Over the observation period of 4.6 ± 2.8 years (range, 0.5-8.5 years), a variety of OCT features were identified that were particularly found to signify high risk of progression to RORA. In the following, we describe outer retinal abnormalities such as external limiting membrane (ELM) and ellipsoid zone (EZ) disruption, subretinal deposits, hypertransmission of the OCT signal into the choroid and sclera, outer retinal layer thinning associated with subsidence of inner retinal layers, hyporeflective wedges, outer retinal tubulations, or subretinal hyperreflective lesion.

EZ and ELM integrity loss and subretinal deposits

EZ and ELM represent hyperreflective bands in the outer retina. In our cohort, the loss of EZ was the first sign of RORA development and usually associated with subretinal deposits between Bruch membrane and retinal pigment epithelium that resemble cuticular drusen. The subretinal deposits usually showed overlying retinal pigment epithelium as a hyperreflective cap and homogenous internal structure of medium-low reflectivity. They were associated with hyperreflective dots in IR image and hyperautofluorescent dots in AF imaging. The course showed reflectivity changes in the overlaying OCT layers leading to loss of a delimitable ELM ( Figure 2 ).

Figure 2

Development and progression of retinal pigment epithelial (RPE) and outer retinal atrophy (RORA). Serial fundus autofluorescence (AF, left), infrared reflectance (IR, middle), and associated optical coherence tomography (OCT, right) images of an exemplary eye that demonstrated the different stages to and the progression of RORA. The green line indicates the approximate location of the respective OCT scan. A. As a first sign of RORA development, subretinal deposits can be found that show homogenous internal medium-low reflectivity as well as overlying elevated retinal pigment epithelium, and are associated with EZ loss (arrowhead) as well as, partly, ELM loss (arrow). They were associated with hyperreflectivity in IR and hyperautofluorescent spots in AF. In the demonstrated OCT B-scan, 2 separate areas of RORA are also present bordered by hyporeflective wedges. B. After 19 months, the subretinal deposits have been vanished (arrow and arrowhead), leaving behind an area with loss of ELM, EZ, and retinal pigment epithelium associated with hypertransmission of OCT signal into the choroid. Despite reflectivity changes, ONL thickness seemed to be preserved. C and D. For the following visit, a thinning of the ONL in the respective areas could be observed (C), until they could be also defined as RORA and revealed hyporeflective wedges at their border (D). With exceeding RORA areas, 3 areas coalesced leaving outer retinal tubulations (ORTs) at the former shoreline behind (open arrows). E. In the further observation time, one ORT vanished (narrow open arrow), whereas the other stayed present but seemed to regress (broad open arrow).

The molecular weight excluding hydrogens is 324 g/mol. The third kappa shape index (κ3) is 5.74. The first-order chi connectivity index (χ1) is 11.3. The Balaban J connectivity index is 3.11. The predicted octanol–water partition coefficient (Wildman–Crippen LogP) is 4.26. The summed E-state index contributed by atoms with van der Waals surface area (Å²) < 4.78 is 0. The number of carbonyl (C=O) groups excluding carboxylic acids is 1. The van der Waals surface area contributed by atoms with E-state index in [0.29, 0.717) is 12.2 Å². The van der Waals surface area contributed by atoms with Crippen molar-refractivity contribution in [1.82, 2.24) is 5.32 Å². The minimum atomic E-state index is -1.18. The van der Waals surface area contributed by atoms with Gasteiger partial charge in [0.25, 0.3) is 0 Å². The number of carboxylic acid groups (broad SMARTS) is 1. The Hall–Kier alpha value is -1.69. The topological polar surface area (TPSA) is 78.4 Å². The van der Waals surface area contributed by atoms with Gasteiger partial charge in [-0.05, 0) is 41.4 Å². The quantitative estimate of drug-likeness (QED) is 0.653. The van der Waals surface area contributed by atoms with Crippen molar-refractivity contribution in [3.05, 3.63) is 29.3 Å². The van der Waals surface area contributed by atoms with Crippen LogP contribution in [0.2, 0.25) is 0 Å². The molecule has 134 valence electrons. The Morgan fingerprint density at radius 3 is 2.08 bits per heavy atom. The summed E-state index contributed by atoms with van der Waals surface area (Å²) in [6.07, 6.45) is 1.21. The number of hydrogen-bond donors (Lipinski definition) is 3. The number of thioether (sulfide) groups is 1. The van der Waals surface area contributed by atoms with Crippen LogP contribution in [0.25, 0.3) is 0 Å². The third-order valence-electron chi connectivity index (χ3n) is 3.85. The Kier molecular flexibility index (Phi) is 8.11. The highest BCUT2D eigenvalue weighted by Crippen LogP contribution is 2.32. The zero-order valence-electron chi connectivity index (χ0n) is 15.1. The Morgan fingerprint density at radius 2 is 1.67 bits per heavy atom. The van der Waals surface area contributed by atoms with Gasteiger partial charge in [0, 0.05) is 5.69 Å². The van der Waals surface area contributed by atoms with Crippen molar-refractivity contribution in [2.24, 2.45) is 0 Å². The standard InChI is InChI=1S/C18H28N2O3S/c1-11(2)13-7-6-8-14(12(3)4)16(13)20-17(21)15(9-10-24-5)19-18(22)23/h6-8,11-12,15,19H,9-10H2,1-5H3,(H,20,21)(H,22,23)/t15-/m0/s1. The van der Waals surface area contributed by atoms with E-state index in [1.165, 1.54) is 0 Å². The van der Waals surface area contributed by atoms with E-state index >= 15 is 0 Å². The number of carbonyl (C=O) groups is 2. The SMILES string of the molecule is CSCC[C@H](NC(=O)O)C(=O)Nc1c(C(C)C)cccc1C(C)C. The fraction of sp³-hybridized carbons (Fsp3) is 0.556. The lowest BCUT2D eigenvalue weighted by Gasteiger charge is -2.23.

Retinal pigment epithelial integrity loss and hypertransmission of the OCT signal

The retinal pigment epithelium displays as the most external hyperreflective OCT layer. Vanishing subretinal deposits led to a spatially related retinal pigment epithelial signal discontinuation that was associated with hypertransmission of the OCT signal into the choroid and loss of AF intensity ( Figure 2 ). Both retinal pigment epithelial loss and hypertransmission are part of the definition of RORA and were therefore found in the area of RORA. However, they were also found in some transient states (ie, areas of retinal pigment epithelial disruption with preserved but partly abnormal outer nuclear layer [ONL]; Figure 3 ).

Aug 17, 2020 | Posted by in OPHTHALMOLOGY | Comments Off on Structural Features Associated With the Development and Progression of RORA Secondary to Maternally Inherited Diabetes and Deafness